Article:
Friday, September 18, 2015
UN Sets target for Sustainable development goals (SDG)
This is the target being set by the United Nations under the new Sustainable Development Goals (SDGs) to be agreed in New York by the heads of states on September 26.
A precursor regional committee meeting of the World Health Organisation will see 11 countries under the South East Asia region that includes India meet in Timor Leste from September 7 to flesh out the goals and devise ways on how to go forward towards achieving them.
A ministerial round table will take place to discuss whether the 13 health targets as specified under the SDGs reflect the critical health challenges faced by the region and how can countries mobilize domestic resources for them.
The expanse of the SDGs are more than the Millennium Development Goals (MDGs) which were more focused.
There are 17 SDGs - in contrast to eight MDGs. When heads of states meet in September at the UN General Assembly, they will therefore have to come up with practical ways on how to adopt them." SDGs have under it 17 goals and 169 targets and they seek to build on the MDGs and complete what these did not achieve.
About Sustainable Development Goals:
The Sustainable Development Goals (SDGs) are a set of targets relating to future international development proposed by United Nations agencies. They are to replace the Millennium Development Goals once they expire at the end of 2015. The SDGs were first formally discussed at the United Nations Conference on Sustainable Development held in Rio de Janeiro in June 2012 (Rio+20). On 19 July 2014, the UN General Assembly's Open Working Group on Sustainable Development Goals (OWG) forwarded a proposal for the SDGs to the Assembly. The proposal contained 17 goals with 169 targets covering a broad range of sustainable development issues.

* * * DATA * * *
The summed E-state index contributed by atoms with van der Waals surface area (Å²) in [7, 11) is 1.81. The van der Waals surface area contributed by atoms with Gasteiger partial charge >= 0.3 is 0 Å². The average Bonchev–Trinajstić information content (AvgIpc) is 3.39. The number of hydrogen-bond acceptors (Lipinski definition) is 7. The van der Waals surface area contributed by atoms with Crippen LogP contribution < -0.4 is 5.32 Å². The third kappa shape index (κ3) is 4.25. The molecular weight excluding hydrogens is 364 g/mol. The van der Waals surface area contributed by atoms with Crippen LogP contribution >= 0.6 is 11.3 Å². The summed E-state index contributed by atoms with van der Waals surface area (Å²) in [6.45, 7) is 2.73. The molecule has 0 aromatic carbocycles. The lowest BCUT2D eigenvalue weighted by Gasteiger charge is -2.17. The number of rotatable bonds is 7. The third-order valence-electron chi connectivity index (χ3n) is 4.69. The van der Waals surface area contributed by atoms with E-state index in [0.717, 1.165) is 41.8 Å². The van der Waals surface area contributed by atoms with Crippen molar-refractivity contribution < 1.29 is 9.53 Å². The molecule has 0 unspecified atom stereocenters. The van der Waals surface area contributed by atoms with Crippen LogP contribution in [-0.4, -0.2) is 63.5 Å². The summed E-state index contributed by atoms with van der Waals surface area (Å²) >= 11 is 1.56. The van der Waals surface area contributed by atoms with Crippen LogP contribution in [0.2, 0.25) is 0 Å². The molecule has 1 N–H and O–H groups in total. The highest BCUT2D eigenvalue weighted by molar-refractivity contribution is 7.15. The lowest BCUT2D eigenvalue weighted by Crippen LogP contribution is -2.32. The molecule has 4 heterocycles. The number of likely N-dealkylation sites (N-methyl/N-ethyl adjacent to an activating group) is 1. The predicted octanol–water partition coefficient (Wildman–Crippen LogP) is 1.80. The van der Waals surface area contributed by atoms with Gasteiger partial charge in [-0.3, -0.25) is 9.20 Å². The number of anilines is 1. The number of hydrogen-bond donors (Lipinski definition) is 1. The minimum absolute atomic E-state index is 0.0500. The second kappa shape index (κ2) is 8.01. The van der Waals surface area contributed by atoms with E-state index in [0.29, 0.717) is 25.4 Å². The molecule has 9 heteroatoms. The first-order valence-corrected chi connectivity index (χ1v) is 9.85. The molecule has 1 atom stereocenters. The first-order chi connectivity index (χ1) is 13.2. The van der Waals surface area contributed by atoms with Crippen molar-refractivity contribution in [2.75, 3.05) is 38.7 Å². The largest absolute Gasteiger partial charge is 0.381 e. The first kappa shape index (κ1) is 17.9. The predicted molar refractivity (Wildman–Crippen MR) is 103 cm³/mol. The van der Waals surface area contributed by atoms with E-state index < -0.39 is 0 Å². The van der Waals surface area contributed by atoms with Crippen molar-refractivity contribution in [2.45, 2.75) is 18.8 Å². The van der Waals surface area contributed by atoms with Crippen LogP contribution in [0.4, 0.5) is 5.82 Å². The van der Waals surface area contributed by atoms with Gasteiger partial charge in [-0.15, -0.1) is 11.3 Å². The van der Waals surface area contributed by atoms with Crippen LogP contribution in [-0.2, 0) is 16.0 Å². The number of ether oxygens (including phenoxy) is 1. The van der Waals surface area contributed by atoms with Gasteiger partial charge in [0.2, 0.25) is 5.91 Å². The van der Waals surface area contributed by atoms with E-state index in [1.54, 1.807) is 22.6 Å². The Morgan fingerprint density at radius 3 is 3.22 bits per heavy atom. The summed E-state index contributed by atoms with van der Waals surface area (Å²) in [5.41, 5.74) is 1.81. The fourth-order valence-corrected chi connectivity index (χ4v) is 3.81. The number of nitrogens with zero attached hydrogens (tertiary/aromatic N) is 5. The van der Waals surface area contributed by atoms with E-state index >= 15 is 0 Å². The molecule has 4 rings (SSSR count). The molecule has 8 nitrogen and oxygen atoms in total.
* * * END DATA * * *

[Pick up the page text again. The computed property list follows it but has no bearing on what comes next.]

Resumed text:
These included ending poverty and hunger, improving health and education, making cities more sustainable, combating climate change, and protecting oceans and forests.
On 4 December 2014, the UN General Assembly accepted the Secretary-General's Synthesis Report which stated that the agenda for the post-2015 SDG process would be based on the OWG proposals. Proposed Goals: On 2nd of Aug 2015 193 countries arrived at a consensus on the following seventeen proposed goals:
1. End poverty in all its forms everywhere
2. End hunger, achieve food security and improved nutrition and promote sustainable agriculture
3. Ensure healthy lives and promote well-being for all at all ages
4. Ensure inclusive and equitable quality education and promote lifelong learning opportunities for all
5. Achieve gender equality and empower all women and girls
6. Ensure availability and sustainable management of water and sanitation for all
7. Ensure access to affordable, reliable, sustainable and modern energy for all
8. Promote sustained, inclusive and sustainable economic growth, full and productive employment and decent work for all
9. Build resilient infrastructure, promote inclusive and sustainable industrialization and foster innovation
10. Reduce inequality within and among countries
11. Make cities and human settlements inclusive, safe, resilient and sustainable
12. Ensure sustainable consumption and production patterns
13. Take urgent action to combat climate change and its impacts
14. Conserve and sustainably use the oceans, seas and marine resources for sustainable development
15. Protect, restore and promote sustainable use of terrestrial ecosystems, sustainably manage forests, combat desertification, and halt and reverse land degradation and halt biodiversity loss
16. Promote peaceful and inclusive societies for sustainable development, provide access to justice for all and build effective, accountable and inclusive institutions at all levels
17. Strengthen the means of implementation and revitalize the global partnership for sustainable development
The World We Want 2015 is a platform and joint venture currently being used to create a new global development framework to replace the Millennium Development Goals. It bases its work off of the priorities of the people closest to the problems and focuses on local development.